Category : Humanities, social sciences
Target : Teenagers, young adults, adults
Published Date : 02-Sep-19
ISBN : 9788974796839
Pages : 264
Book Size : 147*215, Paperback
Keywords : Teenagers; Guide to Buddhism
The book provides an easy and friendly explanation about Buddhism in the format of a teenager asking questions to the old man at the library. There are answers to 95 questions in total, covering minor subjects like “Is Buddha a god or a human?” or “How many bowls did Buddha have?” as well as serious themes such as “Does non-possession mean not owning anything?” or “What would Buddha have said about homosexuality?”
The author uses simple and plain words so that all readers, regardless of age, can understand easily. Ninety-five questions are more than enough to satisfy one’s curiosity about Buddhism. And above all, the book emphasizes that Buddhism is more than a religion; it is wisdom that lets us lead a better life and build a better world.
Major changes happen during the teenage years. It is when people begin to think bigger and become more generous. For teenagers, body and mind grow together, and they see and listen to a wider world, during which they start to build their own standards. Buddhism is a religion of thoughts. Buddha’s enlightenment came from deep meditation, and that wisdom lies in “How I view myself and the world.” Because of this, the religion offers teenager an important pillar as they build their own view of the world. Many countries are already utilizing Buddhism as a thinking tool to “take care of their minds and understand others and the world.” Grade schools in particular are teaching the Buddhist way of meditation to help teenagers stabilize their mind and body. The basis of this meditation program is the Buddhist teaching to “not judge, and take a thing in as it is.”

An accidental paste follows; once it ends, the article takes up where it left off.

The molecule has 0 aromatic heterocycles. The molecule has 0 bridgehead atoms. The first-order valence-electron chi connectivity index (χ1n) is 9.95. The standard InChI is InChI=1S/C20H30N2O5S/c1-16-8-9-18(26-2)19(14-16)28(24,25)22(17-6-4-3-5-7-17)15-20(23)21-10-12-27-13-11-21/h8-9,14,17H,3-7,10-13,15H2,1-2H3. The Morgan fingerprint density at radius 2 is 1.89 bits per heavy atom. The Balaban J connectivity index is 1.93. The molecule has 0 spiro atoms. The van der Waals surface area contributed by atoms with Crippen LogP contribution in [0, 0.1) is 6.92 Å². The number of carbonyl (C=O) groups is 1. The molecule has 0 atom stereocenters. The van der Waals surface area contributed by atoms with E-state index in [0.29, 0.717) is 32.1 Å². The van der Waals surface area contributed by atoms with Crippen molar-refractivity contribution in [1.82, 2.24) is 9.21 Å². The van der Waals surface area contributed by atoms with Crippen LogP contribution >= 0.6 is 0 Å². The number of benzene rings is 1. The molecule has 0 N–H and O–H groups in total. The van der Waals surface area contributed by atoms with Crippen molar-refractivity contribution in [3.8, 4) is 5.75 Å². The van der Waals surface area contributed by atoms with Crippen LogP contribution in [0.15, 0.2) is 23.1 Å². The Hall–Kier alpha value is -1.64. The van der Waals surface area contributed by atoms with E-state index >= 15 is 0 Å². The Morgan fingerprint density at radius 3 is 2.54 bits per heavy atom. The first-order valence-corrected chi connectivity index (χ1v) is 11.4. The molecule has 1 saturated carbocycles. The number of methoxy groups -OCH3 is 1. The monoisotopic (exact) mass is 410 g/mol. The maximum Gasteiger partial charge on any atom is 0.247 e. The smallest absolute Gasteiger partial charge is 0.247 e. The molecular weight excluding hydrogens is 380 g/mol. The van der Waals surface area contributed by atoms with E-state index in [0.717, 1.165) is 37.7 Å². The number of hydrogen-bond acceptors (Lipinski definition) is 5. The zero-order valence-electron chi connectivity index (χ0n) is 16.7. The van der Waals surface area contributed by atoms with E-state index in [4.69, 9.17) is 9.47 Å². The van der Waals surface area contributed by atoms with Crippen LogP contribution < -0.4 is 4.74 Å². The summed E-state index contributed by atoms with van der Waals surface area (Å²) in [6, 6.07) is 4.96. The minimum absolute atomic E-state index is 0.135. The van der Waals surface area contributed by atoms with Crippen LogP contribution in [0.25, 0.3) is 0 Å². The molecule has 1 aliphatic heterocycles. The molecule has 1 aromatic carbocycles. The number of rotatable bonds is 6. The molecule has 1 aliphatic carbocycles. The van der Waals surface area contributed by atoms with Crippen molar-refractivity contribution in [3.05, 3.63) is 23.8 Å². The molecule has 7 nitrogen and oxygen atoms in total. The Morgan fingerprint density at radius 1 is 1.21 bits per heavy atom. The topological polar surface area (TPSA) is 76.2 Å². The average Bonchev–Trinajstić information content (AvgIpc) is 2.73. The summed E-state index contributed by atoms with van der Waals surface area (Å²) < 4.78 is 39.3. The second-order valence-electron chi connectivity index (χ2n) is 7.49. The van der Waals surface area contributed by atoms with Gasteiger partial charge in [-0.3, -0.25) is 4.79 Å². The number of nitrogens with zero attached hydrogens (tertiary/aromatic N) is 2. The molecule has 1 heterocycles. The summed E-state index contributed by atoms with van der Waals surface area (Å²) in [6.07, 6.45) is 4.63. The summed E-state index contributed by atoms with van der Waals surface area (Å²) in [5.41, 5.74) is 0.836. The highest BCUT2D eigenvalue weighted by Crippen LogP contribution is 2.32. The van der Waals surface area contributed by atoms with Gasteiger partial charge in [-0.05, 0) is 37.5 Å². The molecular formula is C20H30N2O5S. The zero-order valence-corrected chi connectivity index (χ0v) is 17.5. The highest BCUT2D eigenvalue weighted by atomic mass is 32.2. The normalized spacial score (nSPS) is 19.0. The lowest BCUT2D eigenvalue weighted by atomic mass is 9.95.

The book wonderfully blends Buddha’s teaching about “looking after your own mind and thoughts.” For teenagers who find it difficult to control their emotions, such as pain or loneliness, Buddhism can be a great way to find balance within themselves.
Author Byun Taekjoo goes around the world to open small and peaceful libraries called the Children’s Peace Library. To date, around thirty of them have been established in corridors of kindergartens, elementary schools and middle schools, at grocery stores, car centers, restaurants, coffee shops, churches, Buddhist temples, entrance of townhouses, and historic sites that carry painful memories. He was long the host at sermons by Korea’s great monk Beobjeong, and is the author of Breath of Monk Beobjeong; Meetings that Our Heart Calls; and Copyleft that Launched a Spaceship.
Cartoonist Kwon Yongdeuk likes trivial stories of ordinary people. He draws and writes for a variety of books and media. His works include: comic books My Love Yeongsun and A Pretty Woman; an essay entitled Everyone Doing What They Want; and short comics called The Legendary Spicy Rice Cake in Front of the School and The Red Medicine.